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  Arts & Living
Nanta Revels in Broadway Success
By Grant Surridge
Staff Writer
Song Seung-Whan
As the year draws to a close, all those involved with the musical production "Nanta" can reflect on how they will remember 2003 for the rest of their lives. Created by Song Seung-Whan, a well-known television actor, in 1997, the show has been thrilling audiences in Korea for almost six years.

The unorthodox combination of cooking and high-energy percussion has also come to capture the imagination of people all over the world. It has been performed over 38,000 times in 15 different countries. Since its inception an estimated 1.5 million people worldwide have seen the show, with total receipts of over 25 billion Won ($21 million).

However this past fall the group made it all the way to the biggest stage of them all. Nanta became the first Asian commercial musical in history to debut on Broadway.

It's safe to say most people if asked to freely associate mega-musicals with countries of the world, would probably leave Korea inconspicuously absent. That may soon change however, leaving one to wonder how Nanta made it all the way to the top.

The way most people make it to the top of anything, with a lot of hard work and a little bit of luck.

"Things really took off for us after we did the Edinburgh (International) Festival in 1999. The word spread about our show and the right people started talking about us," says B. I. Kim, who functions as the group's public relations officer, interpreter, and whatever-needs-to-be-done in English handyman. In the summer of 2002 the director of the New Victory Theatre on Broadway came to see us here in Seoul. She liked what she saw and a year later there we were."

But what enabled Nanta to succeed where others have failed, and saw it become a pioneer for Asian productions trying to break into the lucrative international market? A big factor is that it's basically a non-verbal performance. That removes the language barrier, which can be very difficult to overcome for many shows from this part of the world.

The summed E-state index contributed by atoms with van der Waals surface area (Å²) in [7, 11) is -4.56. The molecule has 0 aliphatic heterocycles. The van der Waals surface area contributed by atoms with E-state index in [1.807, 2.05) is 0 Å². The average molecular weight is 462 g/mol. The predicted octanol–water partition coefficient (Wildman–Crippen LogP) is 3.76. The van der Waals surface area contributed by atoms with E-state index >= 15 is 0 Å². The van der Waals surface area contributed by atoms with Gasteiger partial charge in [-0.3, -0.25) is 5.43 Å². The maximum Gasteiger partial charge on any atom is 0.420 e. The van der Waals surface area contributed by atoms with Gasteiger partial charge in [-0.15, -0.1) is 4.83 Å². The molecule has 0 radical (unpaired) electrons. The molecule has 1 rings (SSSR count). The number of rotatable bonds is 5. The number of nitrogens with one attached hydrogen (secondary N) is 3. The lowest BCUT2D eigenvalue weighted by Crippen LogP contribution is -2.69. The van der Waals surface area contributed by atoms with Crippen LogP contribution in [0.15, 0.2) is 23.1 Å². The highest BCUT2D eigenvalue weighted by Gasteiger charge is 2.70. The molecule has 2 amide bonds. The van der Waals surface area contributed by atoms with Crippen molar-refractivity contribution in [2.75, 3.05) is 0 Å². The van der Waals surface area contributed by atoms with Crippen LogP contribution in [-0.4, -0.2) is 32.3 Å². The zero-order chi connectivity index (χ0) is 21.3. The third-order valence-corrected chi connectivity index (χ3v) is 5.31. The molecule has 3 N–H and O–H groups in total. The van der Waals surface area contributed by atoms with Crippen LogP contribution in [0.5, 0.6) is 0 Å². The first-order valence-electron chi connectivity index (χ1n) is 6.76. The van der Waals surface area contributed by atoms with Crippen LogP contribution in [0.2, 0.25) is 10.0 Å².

"Our show has most people leaving very happy. It doesn't matter where in the world they watch it. It's a fun few hours, everybody loves rhythms and more importantly the show's subject is food. Everybody understands food," says Mr. Kim.

By all accounts the group had a blast during their time in New York. A month of sold out shows and nothing but positive reviews from some of New York's most influential press. They also did the morning talk show rounds, which saw Mr. Kim trading barbs with the likes of Al Roaper and Regis Philmon on American national TV.

Not to mention the celebrity guests that needed welcoming. Kevin Kline and wife Phoebe Cates were spotted in the audience one night, another saw Marcia Gay Harden from "Pollock" fame attending the show. A name more recognizable on local shores, Pak Chun-Ho, also managed to catch the show while he was in New York.

So where do you take your show after Broadway? London's West End pops to mind, but that's more a matter of course now than an actual goal claims Mr. Kim.

"We were approached by a promoter while in New York and it looks like we'll do a national tour of the USA and Canada next year," says Mr. Kim proudly. "Our other goal is to land a long-term gig in an off-Broadway theatre. If we're successful it's possible to run the show a long, lone time there."

The difference between off-Broadway and Broadway has become rather blurred anyways. It used to be that simple geographic location dictated whether or not a show was on or off. Nowadays that term is more determined by theatre size than anything else. A show can literally open right in the middle of Broadway as Nanta did but still be technically off Broadway if it's a sufficiently small theatre.

Of course at this point it's just a matter of semantics and should not take anything away from what everyone involved with Nanta has achieved this past year. The group may never be mentioned in the same breath as CATS, but they have blazed a trail that many stage shows from this part of the world will look at not only with envy but also with an eye to repeating.

So a good year it has been. Not that there's a lot of time for all that feel-good reflection though. There are still shows to be done in here in Seoul. Regardless of whether the glitter of Broadway has slowly begun to fade from the performers eyes, this is after all show business. And you know what they say about the show going on....



▶ Other Percussion Music Articles
     "Tao 2004 Percussion" Captivates Music Fans
     "Dulsori" Stages Percussion "Banquet"
     Nanta Percussion Enthralls Global Audience



Grant Surridge studied business at the University of Manitoba in Canada. He serves as a staff writer for The Seoul Times.

 

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